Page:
“When I was walking out of the White House and across the lawn,” said Robert Pinsky, three-time U.S. Poet Laureate, at an informal gathering of about 50 people for the U.S. Embassy’s Distinguished American Speaker program at the home of Deputy Chief of Mission of the Embassy of the United States Mr. Thomas H. Goldberger and his wife Eden Goldberger on Wednesday, February 6, in Herzliya, Israel, “after speaking to former President Bill Clinton and Hillary Clinton, I turned to my wife and said, ‘all this because of da-da-da-da-da-da.”
It was this love of sounds, the da-da-da-da-da-da, that inspired Pinsky to write poetry in the first place. The poet is in Israel this week to participate in Kisufim, The Jerusalem Conference of Jewish Writers and Poets. I went to hear Pinsky talk about poetry and writing and also to hear him read his poems out loud–most of which he read by heart–watching the way he relished the words in what he called “the corporality of poetry.” I could see the reason for Pinsky’s belief that poetry is a vocal art, meant to be read out loud.
“I don’t write a poem,” he said. “I compose a poem. I try out words. I use accidental grunts and make them meaningful. Like music. You don’t study the sheet music first, you listen. From as early as I can remember, when I hear a word, I want to turn it inside out.”
Pinsky founded The Favorite Poem Project to celebrate, document and encourage poetry’s role in Americans’ lives. As part of his project, people–ordinary people, not scholars–read famous, favorite poems in their own voice. “How great is that to hear a Jamaican man reading a Sylvia Plath poem,” he says. Pinsky says he wants to bring “the power of poetry” to people.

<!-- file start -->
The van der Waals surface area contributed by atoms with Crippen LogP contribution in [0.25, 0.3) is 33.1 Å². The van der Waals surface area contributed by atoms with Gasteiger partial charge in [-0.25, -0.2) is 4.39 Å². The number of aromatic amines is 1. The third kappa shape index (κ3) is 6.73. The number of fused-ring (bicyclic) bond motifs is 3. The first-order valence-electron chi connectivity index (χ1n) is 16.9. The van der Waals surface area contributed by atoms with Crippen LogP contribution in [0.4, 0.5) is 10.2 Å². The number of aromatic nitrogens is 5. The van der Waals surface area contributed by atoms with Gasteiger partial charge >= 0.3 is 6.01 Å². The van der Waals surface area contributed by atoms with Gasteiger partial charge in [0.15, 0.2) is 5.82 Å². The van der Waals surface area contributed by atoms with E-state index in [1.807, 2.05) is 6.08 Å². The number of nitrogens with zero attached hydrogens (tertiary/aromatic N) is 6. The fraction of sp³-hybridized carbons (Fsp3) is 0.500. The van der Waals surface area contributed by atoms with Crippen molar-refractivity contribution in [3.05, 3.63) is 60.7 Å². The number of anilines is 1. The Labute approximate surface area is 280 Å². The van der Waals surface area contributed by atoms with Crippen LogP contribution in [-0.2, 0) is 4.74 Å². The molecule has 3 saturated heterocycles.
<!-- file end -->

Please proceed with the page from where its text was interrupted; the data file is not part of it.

“’I remember the feeling that it gave me and I’d like to give other people that feeling,’” Pinsky said, quoting Gordon. Pinsky said that he “can’t remember the time I wasn’t interested in the sound of words…when I hear a word I want to turn it inside out.”
Pinsky spoke about his translation of Dante’s Inferno which has been widely praised. The challenge, Pinsky said, was translating an 11-syllable line of Italian iambic pentameter into an 11-syllable line in English because Italian uses more syllables than English does.
“I became an expert in metrical engineering,” he said with a laugh. “I was something like a trained dog: I knew how to make it move along and sound beautiful.” So “The Inferno” begins:
“Nel mezzo del cammin di nostra vita
mi ritrovai per una selva oscura,
ché la diritta via era smarrita…”
Pinsky translates this:
“Midway on our life’s journey, I found myself
In dark woods, the right road lost. To tell
About those woods is hard—so tangled and rough…”
Pinsky pointed out that the words “era smarrita,” which has five syllables, translates into English bluntly as “was lost.”
“You must inevitably add Styrofoam to the Italian,” Pinsky said, “you have to pad it.” But he added that “right road lost” sounds like a Robert Johnson blues song.
So what’s the best thing for an apprentice poet to do? How does a poet learn to write? How do poems get made? How do we write our best chapter, whether poetry or verse or memoir or song?
“Make your own anthology of poems you love,” he said. “Copy them down. Memorize some if you can. Art comes out of art.”
Here’s a link to some of Pinsky’s poems, including “Samurai Song,” and “A Love of Death.” I’m sharing all this because it seemed crystal clear. How do we transform our art or our lives. Practice, practice, practice. Submerging ourselves in the craft. Studying how it’s done by the masters.
Art comes out of art. We are all apprentices.